A trio of studios are in talks to bring new releases to on-demand outlets shortly after their release in studios, charging consumers up to $30 for the rights to view the films at home, a tectonic change in the way Hollywood is attempting to maintain revenues and a potential windfall for cable companies and over-the-top delivery options like Xbox and PlayStation.
Bloomberg Sunday reported that Walt Disney Co., Warner Bros. and Sony Pictures are talking with In Demand, which is owned by Cox Communications, Time Warner Cable and Comcast, about streaming videos days or weeks after theatrical release, rather than months. Disney, the story said, also is looking into streaming movies over other Web-connected devices.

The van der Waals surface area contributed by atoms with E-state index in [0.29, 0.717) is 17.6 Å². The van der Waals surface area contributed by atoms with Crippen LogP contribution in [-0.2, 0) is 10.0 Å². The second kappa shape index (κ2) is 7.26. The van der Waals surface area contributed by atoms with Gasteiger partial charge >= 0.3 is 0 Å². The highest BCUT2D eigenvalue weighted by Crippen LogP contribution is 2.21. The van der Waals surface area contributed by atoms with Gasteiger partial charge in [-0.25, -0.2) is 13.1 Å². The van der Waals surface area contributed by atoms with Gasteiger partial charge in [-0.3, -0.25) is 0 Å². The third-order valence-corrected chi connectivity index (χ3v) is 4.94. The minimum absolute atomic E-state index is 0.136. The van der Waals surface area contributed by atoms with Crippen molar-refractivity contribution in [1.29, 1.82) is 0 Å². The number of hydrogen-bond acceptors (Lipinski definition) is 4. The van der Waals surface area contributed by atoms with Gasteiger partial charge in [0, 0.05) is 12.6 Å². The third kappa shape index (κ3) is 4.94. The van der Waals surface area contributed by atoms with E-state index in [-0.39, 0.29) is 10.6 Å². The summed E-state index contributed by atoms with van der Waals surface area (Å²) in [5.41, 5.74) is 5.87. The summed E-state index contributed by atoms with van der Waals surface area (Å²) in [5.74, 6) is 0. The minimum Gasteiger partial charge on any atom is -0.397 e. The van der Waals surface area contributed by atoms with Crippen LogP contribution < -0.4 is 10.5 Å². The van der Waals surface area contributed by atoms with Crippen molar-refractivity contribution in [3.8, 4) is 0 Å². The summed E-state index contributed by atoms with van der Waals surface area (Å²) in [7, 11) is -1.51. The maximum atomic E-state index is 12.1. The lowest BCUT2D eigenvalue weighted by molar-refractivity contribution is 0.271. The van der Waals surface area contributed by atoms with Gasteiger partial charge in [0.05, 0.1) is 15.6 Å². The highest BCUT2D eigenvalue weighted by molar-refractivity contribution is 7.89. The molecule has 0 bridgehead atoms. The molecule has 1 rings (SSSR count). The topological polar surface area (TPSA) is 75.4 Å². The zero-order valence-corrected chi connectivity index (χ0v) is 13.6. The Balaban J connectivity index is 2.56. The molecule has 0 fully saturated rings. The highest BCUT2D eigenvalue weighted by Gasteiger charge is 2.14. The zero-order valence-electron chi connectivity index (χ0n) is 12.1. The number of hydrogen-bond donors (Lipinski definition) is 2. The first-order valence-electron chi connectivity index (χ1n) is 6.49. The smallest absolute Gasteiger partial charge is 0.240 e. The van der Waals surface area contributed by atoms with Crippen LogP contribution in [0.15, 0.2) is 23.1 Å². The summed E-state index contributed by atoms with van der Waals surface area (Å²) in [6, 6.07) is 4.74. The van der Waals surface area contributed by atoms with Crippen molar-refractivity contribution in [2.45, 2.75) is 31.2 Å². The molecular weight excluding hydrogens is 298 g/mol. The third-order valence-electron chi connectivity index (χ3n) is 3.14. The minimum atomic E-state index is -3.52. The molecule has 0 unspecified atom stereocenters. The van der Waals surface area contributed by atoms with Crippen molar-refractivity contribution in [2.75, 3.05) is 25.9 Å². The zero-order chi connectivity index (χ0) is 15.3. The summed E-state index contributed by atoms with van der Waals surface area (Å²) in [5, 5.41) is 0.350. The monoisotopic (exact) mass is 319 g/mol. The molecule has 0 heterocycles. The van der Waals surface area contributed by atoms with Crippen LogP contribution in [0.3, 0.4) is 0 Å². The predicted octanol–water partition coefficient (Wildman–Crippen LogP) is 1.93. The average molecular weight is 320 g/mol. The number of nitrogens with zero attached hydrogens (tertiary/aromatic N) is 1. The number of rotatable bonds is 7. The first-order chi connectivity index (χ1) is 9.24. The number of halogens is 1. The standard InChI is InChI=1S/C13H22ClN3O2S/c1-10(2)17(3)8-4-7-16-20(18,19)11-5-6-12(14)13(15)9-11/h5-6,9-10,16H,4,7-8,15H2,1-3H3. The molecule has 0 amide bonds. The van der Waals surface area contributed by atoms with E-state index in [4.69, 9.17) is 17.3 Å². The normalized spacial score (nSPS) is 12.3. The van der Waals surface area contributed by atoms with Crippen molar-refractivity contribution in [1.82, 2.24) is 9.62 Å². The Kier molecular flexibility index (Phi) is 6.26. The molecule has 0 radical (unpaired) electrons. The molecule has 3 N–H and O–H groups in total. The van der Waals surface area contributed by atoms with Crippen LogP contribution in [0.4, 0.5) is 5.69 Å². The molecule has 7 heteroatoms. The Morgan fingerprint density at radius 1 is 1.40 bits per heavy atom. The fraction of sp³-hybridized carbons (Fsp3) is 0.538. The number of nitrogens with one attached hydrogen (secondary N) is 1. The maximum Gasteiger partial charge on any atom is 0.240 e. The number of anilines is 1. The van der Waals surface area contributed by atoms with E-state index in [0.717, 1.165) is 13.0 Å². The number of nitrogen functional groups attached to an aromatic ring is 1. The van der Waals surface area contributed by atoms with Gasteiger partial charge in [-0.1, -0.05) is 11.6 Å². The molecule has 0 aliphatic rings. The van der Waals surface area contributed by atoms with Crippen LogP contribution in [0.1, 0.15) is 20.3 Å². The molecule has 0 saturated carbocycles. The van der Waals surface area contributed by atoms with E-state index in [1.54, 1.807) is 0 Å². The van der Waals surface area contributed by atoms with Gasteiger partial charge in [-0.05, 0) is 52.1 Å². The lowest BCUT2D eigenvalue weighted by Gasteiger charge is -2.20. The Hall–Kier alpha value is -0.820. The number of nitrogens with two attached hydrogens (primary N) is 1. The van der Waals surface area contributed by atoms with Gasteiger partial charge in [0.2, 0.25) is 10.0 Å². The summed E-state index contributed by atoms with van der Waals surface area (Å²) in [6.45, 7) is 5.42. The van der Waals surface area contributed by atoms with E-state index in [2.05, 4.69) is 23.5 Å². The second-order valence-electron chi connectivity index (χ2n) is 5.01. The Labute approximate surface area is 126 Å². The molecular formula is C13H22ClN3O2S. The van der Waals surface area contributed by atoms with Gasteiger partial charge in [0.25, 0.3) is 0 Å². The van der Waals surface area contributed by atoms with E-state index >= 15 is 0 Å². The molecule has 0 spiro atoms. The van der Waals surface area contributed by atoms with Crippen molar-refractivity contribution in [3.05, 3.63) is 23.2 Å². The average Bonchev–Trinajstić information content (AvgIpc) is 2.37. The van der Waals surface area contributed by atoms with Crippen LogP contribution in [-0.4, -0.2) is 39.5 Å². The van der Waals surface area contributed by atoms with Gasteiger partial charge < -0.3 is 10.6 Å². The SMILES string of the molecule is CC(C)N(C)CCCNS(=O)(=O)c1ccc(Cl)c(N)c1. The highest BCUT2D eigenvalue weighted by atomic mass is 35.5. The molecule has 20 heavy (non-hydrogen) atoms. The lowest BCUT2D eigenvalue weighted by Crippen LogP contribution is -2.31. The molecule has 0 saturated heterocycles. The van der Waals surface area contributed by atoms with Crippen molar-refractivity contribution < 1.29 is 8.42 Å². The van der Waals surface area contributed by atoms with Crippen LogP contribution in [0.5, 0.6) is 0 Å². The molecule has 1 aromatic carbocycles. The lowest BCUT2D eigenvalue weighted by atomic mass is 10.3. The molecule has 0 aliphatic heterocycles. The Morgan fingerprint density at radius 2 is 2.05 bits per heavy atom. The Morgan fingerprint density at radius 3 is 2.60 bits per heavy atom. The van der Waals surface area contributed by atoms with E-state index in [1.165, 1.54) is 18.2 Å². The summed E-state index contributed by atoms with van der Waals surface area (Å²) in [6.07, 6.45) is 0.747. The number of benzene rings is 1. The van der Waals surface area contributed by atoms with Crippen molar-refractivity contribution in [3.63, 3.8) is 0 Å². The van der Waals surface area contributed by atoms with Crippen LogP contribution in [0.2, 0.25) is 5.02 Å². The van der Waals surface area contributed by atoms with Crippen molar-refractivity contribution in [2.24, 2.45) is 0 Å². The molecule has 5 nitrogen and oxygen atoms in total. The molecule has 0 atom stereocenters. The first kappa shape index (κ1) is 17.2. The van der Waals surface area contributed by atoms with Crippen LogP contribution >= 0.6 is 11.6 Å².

While it's not the first time studios have dabbled in streaming new releases--remember Sony's test with Hancock in 2008 and last year's Cloudy with a Chance of Meatballs, both of which streamed for $24.95--it is the broadest discussion on the topic to date.
Sony and Disney both are likely to test streaming movies in the next year, Bloomberg said.
Hollywood has seen its revenues from DVD sales decline steadily in recent years, and are struggling to find ways to stop the skid. Blu-ray discs, once ballyhooed as a potential revenue stream, have had only minor impact and studios are working hard to find new streams of cash.
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